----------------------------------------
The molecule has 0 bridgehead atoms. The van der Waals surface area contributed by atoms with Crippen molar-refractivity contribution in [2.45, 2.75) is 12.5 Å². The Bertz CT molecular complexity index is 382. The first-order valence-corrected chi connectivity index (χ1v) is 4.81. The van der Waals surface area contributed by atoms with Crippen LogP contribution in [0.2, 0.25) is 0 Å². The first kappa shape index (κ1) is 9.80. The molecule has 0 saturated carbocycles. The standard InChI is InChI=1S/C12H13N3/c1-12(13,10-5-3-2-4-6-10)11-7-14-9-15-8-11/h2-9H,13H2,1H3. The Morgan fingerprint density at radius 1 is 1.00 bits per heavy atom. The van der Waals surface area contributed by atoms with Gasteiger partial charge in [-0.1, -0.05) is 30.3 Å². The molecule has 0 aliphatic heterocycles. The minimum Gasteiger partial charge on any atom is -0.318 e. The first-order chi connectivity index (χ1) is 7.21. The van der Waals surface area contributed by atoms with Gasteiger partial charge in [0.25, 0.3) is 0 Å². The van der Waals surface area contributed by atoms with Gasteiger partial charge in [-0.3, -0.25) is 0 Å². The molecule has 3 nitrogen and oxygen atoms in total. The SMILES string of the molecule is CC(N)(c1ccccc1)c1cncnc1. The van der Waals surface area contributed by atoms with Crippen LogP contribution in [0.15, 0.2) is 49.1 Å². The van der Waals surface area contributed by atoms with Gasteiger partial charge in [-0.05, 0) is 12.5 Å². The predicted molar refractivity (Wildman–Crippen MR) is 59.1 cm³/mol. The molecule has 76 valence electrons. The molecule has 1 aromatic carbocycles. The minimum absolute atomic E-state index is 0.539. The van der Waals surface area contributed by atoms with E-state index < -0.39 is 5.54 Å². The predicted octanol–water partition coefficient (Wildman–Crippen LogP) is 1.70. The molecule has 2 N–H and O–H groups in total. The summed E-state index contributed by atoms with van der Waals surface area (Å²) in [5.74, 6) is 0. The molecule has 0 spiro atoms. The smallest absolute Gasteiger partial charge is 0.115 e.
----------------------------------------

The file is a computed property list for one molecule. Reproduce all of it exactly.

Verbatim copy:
The molecule has 0 bridgehead atoms. The van der Waals surface area contributed by atoms with Crippen molar-refractivity contribution in [2.45, 2.75) is 12.5 Å². The Bertz CT molecular complexity index is 382. The first-order valence-corrected chi connectivity index (χ1v) is 4.81. The van der Waals surface area contributed by atoms with Crippen LogP contribution in [0.2, 0.25) is 0 Å². The first kappa shape index (κ1) is 9.80. The molecule has 0 saturated carbocycles. The standard InChI is InChI=1S/C12H13N3/c1-12(13,10-5-3-2-4-6-10)11-7-14-9-15-8-11/h2-9H,13H2,1H3. The Morgan fingerprint density at radius 1 is 1.00 bits per heavy atom. The van der Waals surface area contributed by atoms with Gasteiger partial charge in [-0.1, -0.05) is 30.3 Å². The molecule has 0 aliphatic heterocycles. The minimum Gasteiger partial charge on any atom is -0.318 e. The first-order chi connectivity index (χ1) is 7.21. The van der Waals surface area contributed by atoms with Gasteiger partial charge in [0.25, 0.3) is 0 Å². The van der Waals surface area contributed by atoms with Gasteiger partial charge in [-0.3, -0.25) is 0 Å². The molecule has 3 nitrogen and oxygen atoms in total. The SMILES string of the molecule is CC(N)(c1ccccc1)c1cncnc1. The van der Waals surface area contributed by atoms with Crippen LogP contribution in [0.15, 0.2) is 49.1 Å². The van der Waals surface area contributed by atoms with Gasteiger partial charge in [-0.05, 0) is 12.5 Å². The predicted molar refractivity (Wildman–Crippen MR) is 59.1 cm³/mol. The molecule has 76 valence electrons. The molecule has 1 aromatic carbocycles. The minimum absolute atomic E-state index is 0.539. The van der Waals surface area contributed by atoms with E-state index < -0.39 is 5.54 Å². The predicted octanol–water partition coefficient (Wildman–Crippen LogP) is 1.70. The molecule has 2 N–H and O–H groups in total. The summed E-state index contributed by atoms with van der Waals surface area (Å²) in [5.74, 6) is 0. The molecule has 0 spiro atoms. The smallest absolute Gasteiger partial charge is 0.115 e.